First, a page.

The public health community has long known that black gay men are more likely to be infected with HIV than their white peers. And the conventional wisdom over the past 30 years has been largely the same: Black men just engage in riskier behavior.
But that conventional wisdom is wrong and the University of Pittsburgh Graduate School of Public Health announced today they were awarded a $3.2 million grant to find a better answer.
The question underlying the study is simple: “Where could all this virus be coming from, if black gay men are in fact more conservative in terms of sex and less likely to shoot drugs?” says Ron Stall, director of the Center for LGBT Health Research at Pitt and principal investigator on the project. "If you can’t answer that basic question you can’t do HIV prevention among black gay men.”
According to the CDC, young African American gay and bisexual men accounted for the highest number of new HIV infections among all gay and bisexual men in 2010. Black gay and bisexual men ages 13-24 also accounted for twice as many new infections as their white or Latino/Hispanic peers in that year.
Some in the public health community have argued all along that riskier behavior wasn't the right explanation, Stall says, but "It was ignored; people didn't know what to do with it."
The project, a collaboration with the Center for Black Equity, will survey 6,000 black men who have sex with men—the largest sample of this subgroup ever studied—to try and figure out why they are less likely to get tested for HIV, or seek medical treatment even if their HIV status is known. Participants will give their feedback anonymously and will be recruited at black gay pride events across the country. They'll also be asked to answer questions about their mental health, substance use and violence victimization and other health issues to understand negative health outcomes associated with the subgroup, but also possible areas of resilience.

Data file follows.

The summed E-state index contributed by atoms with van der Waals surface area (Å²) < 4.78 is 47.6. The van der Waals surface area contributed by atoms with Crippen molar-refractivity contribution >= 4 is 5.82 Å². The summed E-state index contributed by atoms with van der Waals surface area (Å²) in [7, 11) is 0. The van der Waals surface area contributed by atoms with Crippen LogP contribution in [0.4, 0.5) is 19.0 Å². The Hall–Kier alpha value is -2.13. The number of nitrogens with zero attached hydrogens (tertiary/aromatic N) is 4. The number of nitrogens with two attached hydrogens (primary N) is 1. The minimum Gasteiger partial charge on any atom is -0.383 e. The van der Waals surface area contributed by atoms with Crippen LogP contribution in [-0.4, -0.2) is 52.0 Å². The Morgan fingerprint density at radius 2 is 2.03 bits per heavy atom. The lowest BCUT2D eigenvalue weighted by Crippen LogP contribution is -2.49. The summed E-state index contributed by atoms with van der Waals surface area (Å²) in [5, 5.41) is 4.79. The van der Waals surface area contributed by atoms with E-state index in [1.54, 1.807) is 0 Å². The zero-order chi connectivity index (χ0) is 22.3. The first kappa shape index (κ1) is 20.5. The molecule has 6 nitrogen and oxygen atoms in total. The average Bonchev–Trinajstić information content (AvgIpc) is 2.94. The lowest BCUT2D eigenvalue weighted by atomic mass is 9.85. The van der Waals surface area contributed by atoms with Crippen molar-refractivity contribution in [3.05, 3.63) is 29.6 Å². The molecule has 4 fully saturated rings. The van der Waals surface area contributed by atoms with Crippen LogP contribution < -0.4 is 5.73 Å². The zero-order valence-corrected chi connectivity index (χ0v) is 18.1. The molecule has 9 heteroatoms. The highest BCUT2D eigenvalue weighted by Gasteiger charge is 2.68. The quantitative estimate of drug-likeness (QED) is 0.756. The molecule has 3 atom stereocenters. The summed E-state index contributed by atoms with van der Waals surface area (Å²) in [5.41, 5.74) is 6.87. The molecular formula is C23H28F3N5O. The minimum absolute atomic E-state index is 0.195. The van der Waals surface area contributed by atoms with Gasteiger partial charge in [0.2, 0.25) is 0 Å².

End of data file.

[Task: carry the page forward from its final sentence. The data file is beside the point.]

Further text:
"It turns out black men have far less access to medical care,” Stall says. "The question has turned into 'how can we help marginalized populations get into medical care?'”
That's an increasingly important question, since HIV treatment can render viral loads undetectable, meaning "your infection is being effectively controlled and your immune system will start to recover and your chances of getting an opportunistic infection will radically decline," Stall says. It also dramatically reduces the chances of spreading the infection.
The research is funded by the National Institute of Nursing Research at the National Institutes of Health, an organization that funds a disproportionately small number of LGBT health related projects.
"At this point in the game, anyone who gets funded is surprised,” Stall says. "The [proposal] was written under the attitude of 'shame on me if I don’t try and shame on them if they don’t fund it.'"